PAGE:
RESPONDING TO ANTISEMITISM & GLOBAL CRISES

STANDING UP
TO ANTISEMITISM

We'll never stand silent when faced with hate. From Pittsburgh to Colleyville, antisemitism is on the rise in New York and across the United States — and we’re taking action.
Mobilizing our community and other allies to unequivocally denounce anti-Jewish hate. Helping secure 2,400 Jewish organizations and synagogues in the New York area. Forging alliances and building bridges of greater understanding with our neighbors. And educating the Jewish community, particularly college students, about when criticism of Israel crosses the dangerous line into anti-Zionism and antisemitism.
We will never allow hate to stand in the way of living proudly Jewish lives.

UJA and Antisemitism



OUR IMPACT

  • Our Community Security Initiative (CSI), a joint initiative of UJA and the Jewish Community Relations Council of New York (JCRC-NY), helps secure 2,400 Jewish organizations in the New York area. 

  • Mitchell D. Silber, former NYPD director of intelligence analysis, leads CSI and oversees a team of six locally based security directors who are addressing the needs of organizations in the Bronx/Westchester, Brooklyn, Long Island, Manhattan/Staten Island, Queens, and Rockland County.

  • CSI now has a full-time dedicated security expert to help enhance security at summer camps in New York State, specifically north of Westchester and Rockland counties. [Camps in Rockland, Westchester, Nassau, Suffolk and New York City will be covered by the existing CSI Regional Security Directors].

  • Threat Intelligence Analysts based at the ADL's Center on Extremism monitor streams of online antisemitism for New York-based threats.

  • We’re supporting the Community Security Service (CSS) to help onboard volunteer security teams at local synagogues and other Jewish institutions.

  • We created a $600,000 fund at JCRC-NY to provide security enhancement packages to at least 100 small synagogues — also known as shtiebels — in Brooklyn. The synagogues, in Midwood, Kensington, Williamsburg, Crown Heights, Borough Park, and Flatbush, have a capacity of fewer than 200 people and little or no staff. 

  • Over the last year alone, CSI helped guide 261 organizations to secure $39 million in federal nonprofit security grants, 31% of the Department of Homeland Security’s national funds for urban areas.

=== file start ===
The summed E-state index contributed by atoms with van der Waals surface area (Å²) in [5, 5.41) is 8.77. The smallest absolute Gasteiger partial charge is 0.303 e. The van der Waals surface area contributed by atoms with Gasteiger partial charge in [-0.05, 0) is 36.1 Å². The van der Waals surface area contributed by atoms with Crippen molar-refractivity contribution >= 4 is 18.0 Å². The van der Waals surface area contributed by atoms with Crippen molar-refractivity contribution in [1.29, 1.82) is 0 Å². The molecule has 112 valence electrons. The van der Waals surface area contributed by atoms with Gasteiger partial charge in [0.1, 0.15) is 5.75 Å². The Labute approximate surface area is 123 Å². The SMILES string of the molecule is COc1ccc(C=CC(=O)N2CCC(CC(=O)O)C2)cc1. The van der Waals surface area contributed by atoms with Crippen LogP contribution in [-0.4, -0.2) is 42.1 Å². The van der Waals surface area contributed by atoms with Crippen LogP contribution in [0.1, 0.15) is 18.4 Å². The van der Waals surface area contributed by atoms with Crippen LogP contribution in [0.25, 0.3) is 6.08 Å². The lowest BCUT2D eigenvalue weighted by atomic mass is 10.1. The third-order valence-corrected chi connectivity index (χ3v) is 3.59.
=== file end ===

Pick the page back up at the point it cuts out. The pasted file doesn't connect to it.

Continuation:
• The team completed 132 terrorism vulnerability assessments in the first five months of 2022.

  • We’re providing loans to nonprofits that received security grants but can’t afford to pay for security enhancements while awaiting government reimbursement.

Q&A WITH MITCHELL SILBER

Mitchell Silber, who heads our Community Security Initiative, shares insights on how Jewish institutions should be thinking about security. 

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SYNAGOGUE ATTACK THWARTED
UJA’s Community Security Initiative (CSI) played a critical role in thwarting a potentially deadly attack on the New York Jewish community. While monitoring the web, CSI’s threat intelligence analyst discovered a tweet threatening to “shoot up a synagogue.” CSI staff alerted the FBI and local law enforcement, who apprehended two suspects carrying a gun, ammunition, a large hunting knife, and a Nazi armband at Penn Station. What might have been a terrible tragedy was thankfully prevented.
NO HATE. NO FEAR.
On January 5, 2020, we mobilized 25,000 people — Jews and non-Jews — to march across the Brooklyn Bridge under the banner of "No Hate. No Fear." The historic march and the rally were conceived and funded by UJA, and planned along with JCRC-NY. A parallel rally took place in Jerusalem, and nearly 200 organizations participated nationwide — including our senior-most political leaders from the state, city, and Congress.